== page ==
The future of expedited drug approvals
Thursday, March 09, 2017
The Trump administration is poised to select a head of the Food and Drug Administration (FDA) who intends change the current process of drug approvals in the U.S.
The new administration will seek to build upon Obama administration regulations to speed up drug approvals, albeit with a much different approach. This new process will possibly change the current drug development model that has been used by the FDA for many years.
At the prospective forefront of this change are the two candidates vying for the head of the FDA.
Jim O'Neill, a managing director of Mithrell Capital Management, and Dr. Scott Gottlieb, a former FDA commissioner, each want to bring sweeping reforms to the FDA. Both candidates are in favor of expediting the drug approval process that can take several years if all phases of clinical trials are required prior to gaining approval.
The mission that both candidates have in mind is to modify the current structure and process of the FDA. The agency has been viewed as too restrictive by some drug companies, with the drug approval process also being both long and expensive in those companies’ eyes.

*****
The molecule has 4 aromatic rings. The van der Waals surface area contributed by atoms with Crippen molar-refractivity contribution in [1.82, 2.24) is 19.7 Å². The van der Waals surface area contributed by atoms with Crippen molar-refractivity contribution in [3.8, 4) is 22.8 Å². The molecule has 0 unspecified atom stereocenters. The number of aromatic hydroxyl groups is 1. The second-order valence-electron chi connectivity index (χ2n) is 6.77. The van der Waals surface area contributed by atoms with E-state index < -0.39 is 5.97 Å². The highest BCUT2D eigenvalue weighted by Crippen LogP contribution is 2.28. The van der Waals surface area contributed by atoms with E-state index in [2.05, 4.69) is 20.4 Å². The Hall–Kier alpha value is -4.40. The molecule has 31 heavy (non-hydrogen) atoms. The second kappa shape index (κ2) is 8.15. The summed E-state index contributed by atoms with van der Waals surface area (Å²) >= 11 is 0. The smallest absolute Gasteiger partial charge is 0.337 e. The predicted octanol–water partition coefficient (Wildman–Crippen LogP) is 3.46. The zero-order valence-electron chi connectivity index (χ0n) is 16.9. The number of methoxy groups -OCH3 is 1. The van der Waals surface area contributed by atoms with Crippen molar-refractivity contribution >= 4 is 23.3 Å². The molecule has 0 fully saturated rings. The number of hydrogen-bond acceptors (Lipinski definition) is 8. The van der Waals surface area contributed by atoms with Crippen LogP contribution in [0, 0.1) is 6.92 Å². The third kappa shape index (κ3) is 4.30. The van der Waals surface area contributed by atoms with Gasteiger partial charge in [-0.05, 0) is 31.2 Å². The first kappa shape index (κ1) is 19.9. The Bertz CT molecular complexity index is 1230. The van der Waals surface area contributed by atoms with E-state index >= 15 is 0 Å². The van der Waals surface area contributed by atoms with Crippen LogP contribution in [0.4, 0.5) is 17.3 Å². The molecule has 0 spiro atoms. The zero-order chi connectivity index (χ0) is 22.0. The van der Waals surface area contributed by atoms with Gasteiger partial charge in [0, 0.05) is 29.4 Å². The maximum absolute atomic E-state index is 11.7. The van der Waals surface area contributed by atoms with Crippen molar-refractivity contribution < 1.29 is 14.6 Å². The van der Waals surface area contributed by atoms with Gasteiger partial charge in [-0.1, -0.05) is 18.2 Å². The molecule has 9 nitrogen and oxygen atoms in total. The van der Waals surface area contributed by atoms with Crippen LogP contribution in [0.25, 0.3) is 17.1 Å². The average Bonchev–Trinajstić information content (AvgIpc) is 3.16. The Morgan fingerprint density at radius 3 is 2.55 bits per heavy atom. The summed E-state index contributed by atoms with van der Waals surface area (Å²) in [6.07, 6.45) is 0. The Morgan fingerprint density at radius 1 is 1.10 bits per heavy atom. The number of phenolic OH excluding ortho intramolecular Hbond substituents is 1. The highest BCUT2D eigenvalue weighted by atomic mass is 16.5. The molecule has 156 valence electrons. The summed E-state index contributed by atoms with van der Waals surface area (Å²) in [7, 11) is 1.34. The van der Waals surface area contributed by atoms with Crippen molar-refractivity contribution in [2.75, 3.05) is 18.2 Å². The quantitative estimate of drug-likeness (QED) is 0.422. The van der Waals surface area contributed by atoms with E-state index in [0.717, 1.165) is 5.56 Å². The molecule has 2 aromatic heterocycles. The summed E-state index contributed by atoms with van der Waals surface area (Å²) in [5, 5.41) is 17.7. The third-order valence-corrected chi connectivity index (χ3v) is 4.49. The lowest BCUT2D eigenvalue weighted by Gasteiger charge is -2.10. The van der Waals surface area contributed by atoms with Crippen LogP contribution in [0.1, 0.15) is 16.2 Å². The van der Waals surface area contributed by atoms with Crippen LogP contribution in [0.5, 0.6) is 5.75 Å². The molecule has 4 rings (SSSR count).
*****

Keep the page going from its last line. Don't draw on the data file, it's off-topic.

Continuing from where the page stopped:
O’Neill’s new approach, while viewed to be radical, would be to approve drugs once they are considered to be safe, rather than waiting for the determination to be made about both their safety and effectiveness profiles.
Once a drug is approved, the approach would continuously monitor patients and provide any updates related to efficacy. This is a current practice in Japan.
Similarly, Gottlieb is a proponent of the FDA having more flexibility when it comes to approving generic versions of complex therapeutics. This proposed change is one that may take some time to implement, given the longstanding process that the FDA has in place for approvals.
While proponents of this new approach believe that it may help to reduce the cost of drug development, increase competition, and boost the United States’ investment in biotechnology, others believe that a less restrictive review process could place patients at serious risk if drugs are permitted without clinical evidence to support them.
It is believed that this approach is particularly dangerous when it comes to the approval of novel drugs that could be given to patients without proper comprehensive testing. There are different sides of the issue that each want to see a positive change in the direction of FDA approvals, but this should not be at the cost of patient care.
Regardless of the selection that is made for the head of the FDA, it is apparent that there is a movement towards cutting existing regulations at the FDA.
Only time will tell what the impact of the changes to the FDA standards will be for patients, the pharmaceutical industry, and the FDA itself.
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